IOWA CITY, Iowa (AP) – Despite mounting criticism, a spokesman says Gov. Terry Branstad won’t change the application process that former Iowa felons have to navigate to get their voting rights back.  Newspaper editorials, the American Civil Liberties Union and the Democratic Party have denounced Branstad’s policy requiring ex-offenders to submit a credit report, pay all fines and restitution, obtain a $15 background check and answer 31 questions before he’ll restore their citizenship rights.  A Des Moines Register editorial Sunday called the policy an embarrassment to Iowa. The criticism comes after The Associated Press reported Branstad has restored the rights of 11 offenders since implementing the policy, which is among the harshest in the nation.  Branstad spokesman Tim Albrecht says the policy helps crime victims by denying felons their voting rights until they pay restitution.

8AM Newscast 07-03-2012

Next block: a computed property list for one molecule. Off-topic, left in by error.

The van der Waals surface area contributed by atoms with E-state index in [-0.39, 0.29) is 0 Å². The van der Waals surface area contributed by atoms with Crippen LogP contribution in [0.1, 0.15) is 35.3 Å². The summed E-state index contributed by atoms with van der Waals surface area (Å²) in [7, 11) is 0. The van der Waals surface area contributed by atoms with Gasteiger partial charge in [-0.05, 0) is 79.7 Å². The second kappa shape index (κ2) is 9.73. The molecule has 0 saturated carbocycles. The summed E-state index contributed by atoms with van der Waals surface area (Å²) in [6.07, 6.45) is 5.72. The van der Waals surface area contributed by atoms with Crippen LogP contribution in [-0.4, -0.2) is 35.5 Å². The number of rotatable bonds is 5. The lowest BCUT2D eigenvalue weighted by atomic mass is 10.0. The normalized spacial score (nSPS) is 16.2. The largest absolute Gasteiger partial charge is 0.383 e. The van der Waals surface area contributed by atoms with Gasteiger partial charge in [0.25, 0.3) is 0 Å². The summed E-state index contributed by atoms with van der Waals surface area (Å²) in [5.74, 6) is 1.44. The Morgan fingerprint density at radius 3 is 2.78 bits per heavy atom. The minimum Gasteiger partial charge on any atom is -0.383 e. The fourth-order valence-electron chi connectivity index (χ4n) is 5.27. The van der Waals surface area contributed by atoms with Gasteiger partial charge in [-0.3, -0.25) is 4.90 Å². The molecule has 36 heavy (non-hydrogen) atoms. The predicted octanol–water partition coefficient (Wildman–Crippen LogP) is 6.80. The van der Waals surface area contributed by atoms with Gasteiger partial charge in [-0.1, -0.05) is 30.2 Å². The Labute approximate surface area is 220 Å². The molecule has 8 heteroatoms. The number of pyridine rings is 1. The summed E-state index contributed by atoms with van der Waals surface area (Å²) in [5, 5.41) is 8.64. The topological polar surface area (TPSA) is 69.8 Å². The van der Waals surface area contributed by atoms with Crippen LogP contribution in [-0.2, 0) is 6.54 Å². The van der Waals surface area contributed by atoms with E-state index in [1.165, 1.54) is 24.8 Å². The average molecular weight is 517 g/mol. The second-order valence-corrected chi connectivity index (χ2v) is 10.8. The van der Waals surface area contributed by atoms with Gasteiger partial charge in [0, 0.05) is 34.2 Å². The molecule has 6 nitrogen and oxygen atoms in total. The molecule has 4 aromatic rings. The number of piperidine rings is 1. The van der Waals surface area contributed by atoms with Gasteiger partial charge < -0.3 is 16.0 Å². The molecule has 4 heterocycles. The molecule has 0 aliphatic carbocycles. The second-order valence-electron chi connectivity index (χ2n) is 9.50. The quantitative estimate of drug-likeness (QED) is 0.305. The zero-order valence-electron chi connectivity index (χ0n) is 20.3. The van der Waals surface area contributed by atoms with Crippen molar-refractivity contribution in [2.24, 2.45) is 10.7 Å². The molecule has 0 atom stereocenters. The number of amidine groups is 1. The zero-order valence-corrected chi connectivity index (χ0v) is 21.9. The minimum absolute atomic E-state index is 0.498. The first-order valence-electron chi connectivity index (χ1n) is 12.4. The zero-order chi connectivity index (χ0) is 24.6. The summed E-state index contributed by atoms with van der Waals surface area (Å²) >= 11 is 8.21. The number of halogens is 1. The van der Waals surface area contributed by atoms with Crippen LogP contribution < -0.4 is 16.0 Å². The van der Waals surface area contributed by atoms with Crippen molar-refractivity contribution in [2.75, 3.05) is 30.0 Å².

News, Podcasts

July 3rd, 2012 by Chris Parks

w/ Ric Hanson

Play

7AM Newscast 07-03-2012

News, Podcasts

July 3rd, 2012 by Chris Parks

w/ Ric Hanson

Play

Debating state abortion policy

News

July 3rd, 2012 by Ric Hanson

State officials have until August 10th to decide how to respond to an attempt to stop government-paid abortions in cases of rape or incest. Last month 41 Republican legislators who oppose abortion asked the Iowa Department of Human Services to rewrite its rules which currently allow tax dollars to pay for some abortions. Abortions are covered under Medicaid if the woman’s the victim of rape or incest, if her life is endangered by the pregnancy, or if a fetal abnormality leads doctors to conclude the baby would not survive past birth. This week several groups have filed a response. Jill June is president and C-E-O of Planned Parenthood of the Heartland. “This would re-victimize a woman who’s already been through the trauma of a violent crime or who’s facing a pregnancy that’s incompatible with life of the fetus and to withhold health care from her in these circumstances really is heartless,” June says.